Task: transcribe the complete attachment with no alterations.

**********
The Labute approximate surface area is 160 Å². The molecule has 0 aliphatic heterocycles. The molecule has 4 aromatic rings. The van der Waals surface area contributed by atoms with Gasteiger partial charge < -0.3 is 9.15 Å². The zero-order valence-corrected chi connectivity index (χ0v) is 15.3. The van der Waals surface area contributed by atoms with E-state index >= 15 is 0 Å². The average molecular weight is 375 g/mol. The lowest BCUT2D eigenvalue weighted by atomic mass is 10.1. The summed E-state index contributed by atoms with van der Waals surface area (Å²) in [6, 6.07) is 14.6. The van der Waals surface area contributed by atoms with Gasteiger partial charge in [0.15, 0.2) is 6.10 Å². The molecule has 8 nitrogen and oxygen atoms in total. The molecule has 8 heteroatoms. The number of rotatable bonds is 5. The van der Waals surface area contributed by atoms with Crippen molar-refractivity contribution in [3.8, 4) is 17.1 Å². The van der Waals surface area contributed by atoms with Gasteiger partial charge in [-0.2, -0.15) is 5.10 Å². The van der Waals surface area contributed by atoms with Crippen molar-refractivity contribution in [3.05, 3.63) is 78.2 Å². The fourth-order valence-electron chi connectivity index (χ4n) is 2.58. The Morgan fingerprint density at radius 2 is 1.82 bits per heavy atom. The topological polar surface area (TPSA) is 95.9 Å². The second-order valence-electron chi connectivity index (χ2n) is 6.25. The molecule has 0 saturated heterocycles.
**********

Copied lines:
The Labute approximate surface area is 160 Å². The molecule has 0 aliphatic heterocycles. The molecule has 4 aromatic rings. The van der Waals surface area contributed by atoms with Gasteiger partial charge < -0.3 is 9.15 Å². The zero-order valence-corrected chi connectivity index (χ0v) is 15.3. The van der Waals surface area contributed by atoms with E-state index >= 15 is 0 Å². The average molecular weight is 375 g/mol. The lowest BCUT2D eigenvalue weighted by atomic mass is 10.1. The summed E-state index contributed by atoms with van der Waals surface area (Å²) in [6, 6.07) is 14.6. The van der Waals surface area contributed by atoms with Gasteiger partial charge in [0.15, 0.2) is 6.10 Å². The molecule has 8 nitrogen and oxygen atoms in total. The molecule has 8 heteroatoms. The number of rotatable bonds is 5. The van der Waals surface area contributed by atoms with Crippen molar-refractivity contribution in [3.8, 4) is 17.1 Å². The van der Waals surface area contributed by atoms with Gasteiger partial charge in [-0.2, -0.15) is 5.10 Å². The van der Waals surface area contributed by atoms with Crippen molar-refractivity contribution in [3.05, 3.63) is 78.2 Å². The fourth-order valence-electron chi connectivity index (χ4n) is 2.58. The Morgan fingerprint density at radius 2 is 1.82 bits per heavy atom. The topological polar surface area (TPSA) is 95.9 Å². The second-order valence-electron chi connectivity index (χ2n) is 6.25. The molecule has 0 saturated heterocycles.